Impacts of increased urban demand for water on livelihood resilience in Chennai's peri-urban areas.


Urban demand for water in southern India has been increasing at an alarming rate at exactly the same time that, in peri-urban and rural areas, there has been a rapid increase in the intensification of agricultural water use as a result of increased irrigation and improved rainfed farming. The net result is that water resources are being overexploited throughout the region, but the rate of overexploitation appears to have been accelerated in areas that have also been exporting water to urban areas such as Chennai. Findings presented in this paper indicate clearly that the increases in Chennai's demand for water has contributed to a major reduction in the availability of water for domestic, agricultural and other uses in the two representative peri-urban villages that were the focus of detailed survey work.

A premise of the study was that high-levels of water transfer from villages to urban areas would lead to conflict. The findings indicated, however, that initial conflicts or resentment to water transfer was fairly short lived as people in the villages accepted the inevitability of this activity and perhaps their own powerlessness to stop it. Finally, the study indicated clearly that the strategy of buying water from farmers' wells to meet Chennai's water demand is unsustainable and, hence, fundamentally flawed. Chennai's demand for water continues to increase in part because of migration from the urban areas but there is no indication of a long-term sustainable strategy emerging for meeting this demand. Until this happens the outlook is rather bleak for the livelihoods of poorer and more disadvantaged social groups living in Chennai's urban and peri-urban areas and the ever more distant rural areas that are exporting water to Chennai.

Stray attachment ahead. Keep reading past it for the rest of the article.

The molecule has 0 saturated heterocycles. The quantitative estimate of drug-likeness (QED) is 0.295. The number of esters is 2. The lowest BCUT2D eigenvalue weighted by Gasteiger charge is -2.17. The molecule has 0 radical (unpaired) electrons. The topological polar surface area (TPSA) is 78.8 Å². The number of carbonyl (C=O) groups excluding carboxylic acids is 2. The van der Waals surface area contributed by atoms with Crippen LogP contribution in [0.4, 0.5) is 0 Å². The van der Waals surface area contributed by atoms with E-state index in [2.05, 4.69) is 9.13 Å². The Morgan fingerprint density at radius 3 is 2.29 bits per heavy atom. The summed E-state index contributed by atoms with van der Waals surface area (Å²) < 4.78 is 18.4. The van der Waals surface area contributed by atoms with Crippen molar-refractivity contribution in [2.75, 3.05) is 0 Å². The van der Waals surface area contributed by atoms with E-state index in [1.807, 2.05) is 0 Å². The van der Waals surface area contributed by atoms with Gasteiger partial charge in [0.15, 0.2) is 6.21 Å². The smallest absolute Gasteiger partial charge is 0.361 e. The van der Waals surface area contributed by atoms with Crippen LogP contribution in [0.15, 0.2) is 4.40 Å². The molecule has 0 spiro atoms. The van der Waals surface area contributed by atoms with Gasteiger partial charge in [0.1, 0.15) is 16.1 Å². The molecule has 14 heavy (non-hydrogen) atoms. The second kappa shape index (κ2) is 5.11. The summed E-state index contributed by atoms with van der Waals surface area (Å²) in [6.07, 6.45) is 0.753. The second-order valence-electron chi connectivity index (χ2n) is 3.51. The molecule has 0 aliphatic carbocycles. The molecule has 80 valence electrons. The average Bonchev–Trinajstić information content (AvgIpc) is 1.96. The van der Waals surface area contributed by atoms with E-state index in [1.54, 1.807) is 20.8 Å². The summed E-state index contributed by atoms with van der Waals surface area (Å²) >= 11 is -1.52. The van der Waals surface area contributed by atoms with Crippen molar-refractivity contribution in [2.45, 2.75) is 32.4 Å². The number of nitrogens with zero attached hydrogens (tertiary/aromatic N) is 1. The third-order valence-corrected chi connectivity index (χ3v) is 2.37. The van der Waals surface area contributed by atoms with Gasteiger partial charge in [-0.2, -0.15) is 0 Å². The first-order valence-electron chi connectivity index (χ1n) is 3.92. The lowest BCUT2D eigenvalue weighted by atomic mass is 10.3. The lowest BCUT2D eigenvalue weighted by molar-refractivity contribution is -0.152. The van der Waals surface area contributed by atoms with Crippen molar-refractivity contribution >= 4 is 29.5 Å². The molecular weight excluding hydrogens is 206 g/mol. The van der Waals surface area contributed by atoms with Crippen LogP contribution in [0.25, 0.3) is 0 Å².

Madras Institute of Development Studies (MIDS), Chennai, India, 20 pp.

Impacts of increased urban demand for water on livelihood resilience in Chennai’s peri-urban areas.

Published 1 January 2006